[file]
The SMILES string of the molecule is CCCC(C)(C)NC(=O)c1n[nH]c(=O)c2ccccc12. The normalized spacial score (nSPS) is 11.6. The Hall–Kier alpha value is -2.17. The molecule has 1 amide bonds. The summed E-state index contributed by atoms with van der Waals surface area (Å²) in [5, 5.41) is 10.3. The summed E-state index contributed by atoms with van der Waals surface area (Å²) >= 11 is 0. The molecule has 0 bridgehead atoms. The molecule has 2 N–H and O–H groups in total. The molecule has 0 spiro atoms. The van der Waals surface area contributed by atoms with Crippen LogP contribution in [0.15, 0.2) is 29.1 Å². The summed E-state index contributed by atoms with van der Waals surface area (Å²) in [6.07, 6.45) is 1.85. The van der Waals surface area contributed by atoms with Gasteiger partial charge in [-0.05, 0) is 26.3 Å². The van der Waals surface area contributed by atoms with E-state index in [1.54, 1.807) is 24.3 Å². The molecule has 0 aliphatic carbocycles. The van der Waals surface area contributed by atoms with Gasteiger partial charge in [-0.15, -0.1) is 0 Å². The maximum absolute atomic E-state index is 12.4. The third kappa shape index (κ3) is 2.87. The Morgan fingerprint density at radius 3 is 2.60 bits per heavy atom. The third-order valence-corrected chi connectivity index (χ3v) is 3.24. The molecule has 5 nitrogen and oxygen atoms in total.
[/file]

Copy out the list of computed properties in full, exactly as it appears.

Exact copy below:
The SMILES string of the molecule is CCCC(C)(C)NC(=O)c1n[nH]c(=O)c2ccccc12. The normalized spacial score (nSPS) is 11.6. The Hall–Kier alpha value is -2.17. The molecule has 1 amide bonds. The summed E-state index contributed by atoms with van der Waals surface area (Å²) in [5, 5.41) is 10.3. The summed E-state index contributed by atoms with van der Waals surface area (Å²) >= 11 is 0. The molecule has 0 bridgehead atoms. The molecule has 2 N–H and O–H groups in total. The molecule has 0 spiro atoms. The van der Waals surface area contributed by atoms with Crippen LogP contribution in [0.15, 0.2) is 29.1 Å². The summed E-state index contributed by atoms with van der Waals surface area (Å²) in [6.07, 6.45) is 1.85. The van der Waals surface area contributed by atoms with Gasteiger partial charge in [-0.05, 0) is 26.3 Å². The van der Waals surface area contributed by atoms with E-state index in [1.54, 1.807) is 24.3 Å². The molecule has 0 aliphatic carbocycles. The van der Waals surface area contributed by atoms with Gasteiger partial charge in [-0.15, -0.1) is 0 Å². The maximum absolute atomic E-state index is 12.4. The third kappa shape index (κ3) is 2.87. The Morgan fingerprint density at radius 3 is 2.60 bits per heavy atom. The third-order valence-corrected chi connectivity index (χ3v) is 3.24. The molecule has 5 nitrogen and oxygen atoms in total.